Historical study of American expatriates and travelers—George Kennan, Eric Sevareid, Josephine Baker, and many more—in the dawning years of World War II.
If most Americans were murky on the details of Hitler’s regime until after the United States entered the fight in 1941, some had very specific information gleaned from close-up study: journalists, diplomats, scholars, writers, artists, and others who found themselves in Europe in the late 1930s. British historian Lyman (Among the Headhunters: An Extraordinary World War II Story of Survival in the Burmese Jungle, 2016, etc.) populates his pages with some of the better known of them, including William L. Shirer, who, as a Berlin correspondent, witnessed the Nazi regime’s rise to power, and Martha Gellhorn, who tracked fascism as she traveled through Europe. Others are now perhaps less well known to general readers, such as Janet Flanner, who was in Austria at the time of the Anschluss and marveled at how deliberately anti-Semitic laws were put into place. “Jewish doctors and lawyers were slowly being deprived of their right to practice,” writes the author, “although for the time being Flanner was still able to buy from Jewish shops, many of which continued to trade.” Flanner turns up later in the book, now in Paris, where she further marveled at the efficiency of the Nazi machine, thanks to “the German passion for bureaucracy.” The most compelling parts of Lyman’s portraits of Americans in Europe in the time of what Churchill called “the gathering storm” concern people most readers will not have heard of, such as the Quaker aid worker Leonard Kenworthy, whose dreams were haunted by the faces of the Jews whom he could not save after the Nazi deportations began. “Quaker diligence, faithfulness, hard work, and prayer came to nothing in the face of Nazi indifference to their fate," the author concludes.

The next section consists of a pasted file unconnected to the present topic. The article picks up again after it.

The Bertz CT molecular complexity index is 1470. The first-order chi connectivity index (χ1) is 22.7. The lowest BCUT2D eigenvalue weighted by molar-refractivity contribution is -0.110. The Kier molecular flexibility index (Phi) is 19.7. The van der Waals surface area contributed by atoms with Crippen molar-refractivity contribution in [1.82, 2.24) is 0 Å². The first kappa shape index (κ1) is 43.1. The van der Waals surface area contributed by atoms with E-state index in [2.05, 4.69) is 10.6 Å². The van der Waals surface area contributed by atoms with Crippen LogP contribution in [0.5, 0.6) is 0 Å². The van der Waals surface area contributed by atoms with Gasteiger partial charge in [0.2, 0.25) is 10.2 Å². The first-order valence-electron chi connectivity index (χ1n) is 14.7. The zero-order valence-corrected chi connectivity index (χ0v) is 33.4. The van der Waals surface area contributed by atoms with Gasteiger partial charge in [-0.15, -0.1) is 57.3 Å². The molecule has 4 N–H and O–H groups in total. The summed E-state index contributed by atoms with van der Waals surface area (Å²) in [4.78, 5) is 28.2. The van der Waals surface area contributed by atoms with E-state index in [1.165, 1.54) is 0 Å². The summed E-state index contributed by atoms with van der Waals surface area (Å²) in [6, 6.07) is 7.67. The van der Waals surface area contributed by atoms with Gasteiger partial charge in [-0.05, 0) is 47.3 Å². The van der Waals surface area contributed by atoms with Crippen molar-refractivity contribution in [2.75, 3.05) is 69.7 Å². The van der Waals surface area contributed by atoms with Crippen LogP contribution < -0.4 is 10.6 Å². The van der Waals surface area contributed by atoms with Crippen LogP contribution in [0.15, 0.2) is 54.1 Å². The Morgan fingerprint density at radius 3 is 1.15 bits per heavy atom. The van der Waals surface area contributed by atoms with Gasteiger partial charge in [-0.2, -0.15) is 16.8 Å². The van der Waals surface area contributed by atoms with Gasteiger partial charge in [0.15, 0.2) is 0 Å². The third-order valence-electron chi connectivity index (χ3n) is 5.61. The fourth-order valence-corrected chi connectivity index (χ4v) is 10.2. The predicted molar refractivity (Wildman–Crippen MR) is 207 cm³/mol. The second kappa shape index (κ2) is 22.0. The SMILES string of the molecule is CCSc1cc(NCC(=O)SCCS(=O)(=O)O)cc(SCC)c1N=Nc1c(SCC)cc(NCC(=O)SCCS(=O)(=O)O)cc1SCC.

Lyman’s book does not supplant Shirer’s firsthand accounts or Flanner’s and Gellhorn’s reports from the field, but it makes a useful supplement.